North Queensland Bulk Ports (NQBP) has entered into a new research and monitoring partnership with James Cook University worth more than $3 million over three years.
Scientists from JCU’s Tropical Water and Aquatic Ecosystem Research Centre (TropWATER) will be responsible for keeping an eye on the marine environment at four of NQBP’s sites.
Dr Michael Rasheed, the TropWATER co-director of the partnership, said the centre would monitor water, seagrass and coral at the ports of Mackay, Hay Point and Abbot Point, all adjacent to the Great Barrier Reef, as well as water and seagrass quality at the Port of Weipa in the Gulf of Carpentaria.
“What we do is provide them with independent environmental data collected in a scientifically rigorous manner,” he said.
“We’ll be watching what happens to water quality at 18 separate points, and checking on seagrass at 23 meadows. We’ll also be monitoring six different sites to keep an eye on the coral.”
TropWATER currently monitors all four ports, (as well as six other Queensland ports for other port authorities), in an arrangement stretching back more than 20 years.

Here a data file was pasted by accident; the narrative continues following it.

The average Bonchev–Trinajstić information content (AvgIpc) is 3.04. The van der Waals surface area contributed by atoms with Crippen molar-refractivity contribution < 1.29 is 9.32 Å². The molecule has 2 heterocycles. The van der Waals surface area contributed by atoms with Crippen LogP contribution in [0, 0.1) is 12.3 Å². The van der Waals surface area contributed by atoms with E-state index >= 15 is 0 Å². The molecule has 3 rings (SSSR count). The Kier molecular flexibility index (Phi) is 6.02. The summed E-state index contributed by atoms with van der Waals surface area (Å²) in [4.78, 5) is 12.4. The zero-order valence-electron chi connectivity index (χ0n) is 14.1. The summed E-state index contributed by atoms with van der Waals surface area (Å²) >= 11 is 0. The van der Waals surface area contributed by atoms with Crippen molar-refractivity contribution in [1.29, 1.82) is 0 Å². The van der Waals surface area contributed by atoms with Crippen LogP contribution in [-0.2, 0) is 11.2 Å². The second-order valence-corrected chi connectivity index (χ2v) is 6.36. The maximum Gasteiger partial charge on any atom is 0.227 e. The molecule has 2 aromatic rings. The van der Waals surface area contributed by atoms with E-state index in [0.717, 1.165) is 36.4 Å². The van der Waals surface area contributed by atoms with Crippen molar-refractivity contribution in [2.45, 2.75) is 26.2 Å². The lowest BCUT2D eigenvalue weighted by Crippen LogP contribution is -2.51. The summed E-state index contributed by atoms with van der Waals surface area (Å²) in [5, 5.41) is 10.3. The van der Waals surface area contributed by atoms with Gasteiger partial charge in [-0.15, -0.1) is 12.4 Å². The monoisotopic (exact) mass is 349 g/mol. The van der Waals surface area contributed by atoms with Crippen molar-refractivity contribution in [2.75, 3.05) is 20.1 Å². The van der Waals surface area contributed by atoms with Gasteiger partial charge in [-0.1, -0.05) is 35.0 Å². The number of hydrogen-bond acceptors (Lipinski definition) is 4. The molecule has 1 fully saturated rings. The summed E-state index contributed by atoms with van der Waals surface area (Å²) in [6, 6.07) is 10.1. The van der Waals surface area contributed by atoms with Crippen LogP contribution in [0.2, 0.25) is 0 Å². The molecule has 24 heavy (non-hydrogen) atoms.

NQBP senior manager environment and planning Kevin Kane said the new agreement would see the monitoring regime extended to other areas of the environment.
Mr Kane said NQBP was the only port authority in the world to manage three priority ports near a World Heritage Area.
“We have a track record of taking a long-term strategic approach to environmental monitoring and research,” he said.
“Partnering with leading science institutions and experts will help us achieve this.
“This partnership with JCU’s Tropical Water & Aquatic Ecosystem Research Centre (TropWATER) will form part of our robust environmental program.”
The research data will be reported in NQBP’s annual environmental report Your Ports.